The Saint-Basile-le-Grand artist is one of few Québecers to have participated in the Québec Ministry of Culture and Communications’ Art and Architecture Integration program concerning government buildings and public places. He thus created three major murals for the Montreal Jacques Viger hospital in 1991, and in 2005, he created a model for the Saint-Basile-le-Grand École de la Mosaïque. Jean-Pierre Neveu’s works are displayed in a number of museums (Musée Marc-Aurèle-Fortin, Musée Marius-Barbeau, etc.) and he regularly exhibits his work in Canada since 1969, in France since 1987, in the United States since 1989 and in Belgium since 2016.
Text by HeleneCaroline Fournier
Jean-Pierre Neveu was born in 1948 in Saint-Basile-le-Grand (Québec). He begins drawing and painting at a very early age…
Delight in Discovery
Horses have inspired painters since the dawn of time. Their beauty, their grace, this indefinable quality that unites force and fragility, femininity and masculinity. Artist Johanne Doucet is particularly sensitive to the mythical aura these noble animals exude, and for good cause: they saved her life.
Born in Montréal in 1951, to a family of four children, Johanne Doucet has always been surrounded with animals. Although living in a city, she starts practicing horseback riding at an early age. There are artists and creators in her family who motivate her to pursue her interest in drawing. Her father, a skilled draughtsman, will turn to wood sculpture near the end of his life. Her uncle is a singer, her aunt a renowned watercolorist, and in 1920, her grandfather had built his own airplane. The whole household loves westerns and, from a very early age, Johanne dreams of owning a horse. Like her father, she exclusively draws animal subjects.
Upon entering the workforce, she leads training sessions for adults in the real estate sector. In 1998, the passing of her father engenders a period of reflection. Since he never had the opportunity to do the type of work he really would have loved, she suddenly feels a sense of urgency to align her life with her true aspirations. She leaves everything behind to start her own business and to return to the arts. Ignoring conventions, and inspired by the principles in Betty Edwards’ book Drawing on the Right Side of the Brain, she creates her own teaching workshop, “L’atelier Mine de rien”, where she initiates adults to the art of drawing.
Text by Isabelle Gauthier
Horses have inspired painters since the dawn of time…
Forms, Volume and Space
The text you are about to read may be short but it took some time to write. Why? Because the man I met wished to ascertain it left a pleasant impression, much as a plant would want to be photographed during its flowering period. He is the first interviewee to ever ask if he could read what I’ve written. Hence, shall I weigh every phrase, every word even! Like him, I want to make sure that this article does justice to his immense talent. I want this written page to be magical so that going through it, as through Alice’s mirror, means discovering a fabulous world on the other side.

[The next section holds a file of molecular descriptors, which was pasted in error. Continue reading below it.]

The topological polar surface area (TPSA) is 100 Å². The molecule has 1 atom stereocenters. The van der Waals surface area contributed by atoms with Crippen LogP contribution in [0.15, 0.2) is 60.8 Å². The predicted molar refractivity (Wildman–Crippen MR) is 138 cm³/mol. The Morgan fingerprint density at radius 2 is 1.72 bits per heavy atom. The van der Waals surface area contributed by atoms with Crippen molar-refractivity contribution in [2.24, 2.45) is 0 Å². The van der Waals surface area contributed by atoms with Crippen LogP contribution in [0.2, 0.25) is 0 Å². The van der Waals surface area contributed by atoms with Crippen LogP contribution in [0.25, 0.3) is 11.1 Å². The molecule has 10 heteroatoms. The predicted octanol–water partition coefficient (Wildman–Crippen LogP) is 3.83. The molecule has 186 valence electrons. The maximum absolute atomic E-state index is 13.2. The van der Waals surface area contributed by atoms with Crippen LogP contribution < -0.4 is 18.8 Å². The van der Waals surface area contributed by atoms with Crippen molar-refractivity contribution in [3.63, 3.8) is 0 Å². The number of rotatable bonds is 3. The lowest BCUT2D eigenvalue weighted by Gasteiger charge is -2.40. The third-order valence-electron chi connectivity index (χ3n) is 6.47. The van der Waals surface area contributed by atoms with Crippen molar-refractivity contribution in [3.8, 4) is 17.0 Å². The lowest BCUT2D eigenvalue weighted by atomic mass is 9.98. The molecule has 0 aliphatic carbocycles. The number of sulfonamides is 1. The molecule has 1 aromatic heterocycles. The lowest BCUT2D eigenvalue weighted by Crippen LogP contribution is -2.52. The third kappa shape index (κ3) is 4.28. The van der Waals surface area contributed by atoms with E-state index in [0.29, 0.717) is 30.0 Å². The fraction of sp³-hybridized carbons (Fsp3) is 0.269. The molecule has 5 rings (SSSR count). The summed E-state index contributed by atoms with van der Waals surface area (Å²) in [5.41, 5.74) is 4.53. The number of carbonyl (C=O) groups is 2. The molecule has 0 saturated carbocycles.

Michel Lajeunesse‘s spiritual nourishment is provided by nature, the animals, and the forest. His father, also an artist, initiated him at a young age to drawing rather than to hockey, thus predestining him for the arts. Talent is clearly hereditary, although the son later attended the School of Fine Arts.
In his adult life, our man first engages in commercial endeavours, doing lettering, calligraphy, graphic design and illustration work to be able to feed his family. He introduces wood signs with gold leaf embellishments in Québec. A discipline for which he wins international awards, adorns magazine covers, receives media coverage including being featured on television shows. Around that time, he learns how to use gouges, studies the proprieties of wood fiber as well as a thousand and one sculpting techniques that will prove essentially relevant in future. “One cannot improvise himself as an artist. An artistic career must be forged.”
His greatest influences come from Alfons Mucha’s era, when ruled the aesthetics of lines and the elegance of rhythms and colours. It was the Art Nouveau era (1890-1914). Among his contemporaries, Lajeunesse admires Hubbell, the multidisciplinary artist who builds organic structures somewhat resembling Gaudi’s creations.
Text by Robert Lafontaine
The text you are about to read may be short but it took some time to write…
The place is located on the charming and historic Avenue Royale in Château-Richer, on the mythical Côte-de-Beaupré. The bicentennial stone building is more than welcoming. Galerie St-Aubin-Marion occupies the summer kitchen area, and the painters’ workshop overlooking the space is accessible via a millers’ staircase; all to the greatest enjoyment of visitors such as myself. I am thrilled!
This is what two artists at the peak of their artistry are proposing to the public at large, visual art aficionados and collectors. Yvon St-Aubin and Louise Marion greatly enjoy meeting people who are interested in their work. Together, these artists have been travelling across Québec, Canada and Europe. They have just settled in their new dwellings on the “Chemin du Roy”, where they opened their gallery on August 1st 2016. The realization of a dream here takes on its full dimension with respect to the creative process and with life as a whole. It’s on a piece of land, conceded to Toussaint Toupin in 1650, that artists will gather to paint from nature, while sketching and painting workshops will be held in parallel, dispensed by Yvon St-Aubin during summer and fall.
Galerie St-Aubin-Marion, 8361, Avenue Royale, Château-Richer. From 9:00 am to 6:00 pm, 7 days a week, between May 1st and October 31st of each year. For information: 514 942-2514
The place is located on the charming and historic Avenue Royale in Château-Richer, on the mythical Côte-de-Beaupré. The bicentennial stone building is more than welcoming…